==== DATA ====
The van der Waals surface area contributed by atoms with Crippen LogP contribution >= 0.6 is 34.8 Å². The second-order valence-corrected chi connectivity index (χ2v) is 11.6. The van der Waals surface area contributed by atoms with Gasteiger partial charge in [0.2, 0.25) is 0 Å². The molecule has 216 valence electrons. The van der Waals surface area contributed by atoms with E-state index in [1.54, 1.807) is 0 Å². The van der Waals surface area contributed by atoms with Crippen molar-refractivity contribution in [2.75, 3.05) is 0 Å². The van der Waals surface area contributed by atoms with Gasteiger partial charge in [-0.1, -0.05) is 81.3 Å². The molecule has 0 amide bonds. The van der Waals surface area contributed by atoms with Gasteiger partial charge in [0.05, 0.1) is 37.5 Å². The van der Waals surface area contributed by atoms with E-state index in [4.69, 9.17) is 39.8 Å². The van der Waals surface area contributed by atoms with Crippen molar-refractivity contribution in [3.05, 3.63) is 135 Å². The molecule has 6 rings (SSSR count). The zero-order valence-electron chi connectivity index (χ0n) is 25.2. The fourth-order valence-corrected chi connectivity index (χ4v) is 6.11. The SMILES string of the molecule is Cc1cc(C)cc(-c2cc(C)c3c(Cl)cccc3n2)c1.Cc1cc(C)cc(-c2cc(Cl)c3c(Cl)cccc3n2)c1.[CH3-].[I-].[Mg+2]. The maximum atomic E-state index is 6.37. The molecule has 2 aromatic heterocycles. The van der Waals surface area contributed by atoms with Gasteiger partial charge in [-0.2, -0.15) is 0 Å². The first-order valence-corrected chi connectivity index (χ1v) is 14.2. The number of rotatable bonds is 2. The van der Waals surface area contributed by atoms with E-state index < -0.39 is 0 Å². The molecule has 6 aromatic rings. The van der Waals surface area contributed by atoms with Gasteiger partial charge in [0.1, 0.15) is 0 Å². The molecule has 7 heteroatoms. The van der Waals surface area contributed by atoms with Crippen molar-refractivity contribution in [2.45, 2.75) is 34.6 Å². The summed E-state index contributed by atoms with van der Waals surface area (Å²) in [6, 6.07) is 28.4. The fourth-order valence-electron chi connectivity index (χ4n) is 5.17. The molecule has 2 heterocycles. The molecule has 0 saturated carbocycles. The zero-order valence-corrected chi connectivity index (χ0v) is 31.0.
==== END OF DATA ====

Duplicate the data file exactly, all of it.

The van der Waals surface area contributed by atoms with Crippen LogP contribution >= 0.6 is 34.8 Å². The second-order valence-corrected chi connectivity index (χ2v) is 11.6. The van der Waals surface area contributed by atoms with Gasteiger partial charge in [0.2, 0.25) is 0 Å². The molecule has 216 valence electrons. The van der Waals surface area contributed by atoms with E-state index in [1.54, 1.807) is 0 Å². The van der Waals surface area contributed by atoms with Crippen molar-refractivity contribution in [2.75, 3.05) is 0 Å². The van der Waals surface area contributed by atoms with Gasteiger partial charge in [-0.1, -0.05) is 81.3 Å². The molecule has 0 amide bonds. The van der Waals surface area contributed by atoms with Gasteiger partial charge in [0.05, 0.1) is 37.5 Å². The van der Waals surface area contributed by atoms with E-state index in [4.69, 9.17) is 39.8 Å². The van der Waals surface area contributed by atoms with Crippen molar-refractivity contribution in [3.05, 3.63) is 135 Å². The molecule has 6 rings (SSSR count). The zero-order valence-electron chi connectivity index (χ0n) is 25.2. The fourth-order valence-corrected chi connectivity index (χ4v) is 6.11. The SMILES string of the molecule is Cc1cc(C)cc(-c2cc(C)c3c(Cl)cccc3n2)c1.Cc1cc(C)cc(-c2cc(Cl)c3c(Cl)cccc3n2)c1.[CH3-].[I-].[Mg+2]. The maximum atomic E-state index is 6.37. The molecule has 2 aromatic heterocycles. The van der Waals surface area contributed by atoms with Gasteiger partial charge in [-0.2, -0.15) is 0 Å². The first-order valence-corrected chi connectivity index (χ1v) is 14.2. The number of rotatable bonds is 2. The van der Waals surface area contributed by atoms with E-state index < -0.39 is 0 Å². The molecule has 6 aromatic rings. The van der Waals surface area contributed by atoms with Gasteiger partial charge in [0.1, 0.15) is 0 Å². The molecule has 7 heteroatoms. The van der Waals surface area contributed by atoms with Crippen molar-refractivity contribution in [2.45, 2.75) is 34.6 Å². The summed E-state index contributed by atoms with van der Waals surface area (Å²) in [6, 6.07) is 28.4. The fourth-order valence-electron chi connectivity index (χ4n) is 5.17. The molecule has 2 heterocycles. The molecule has 0 saturated carbocycles. The zero-order valence-corrected chi connectivity index (χ0v) is 31.0.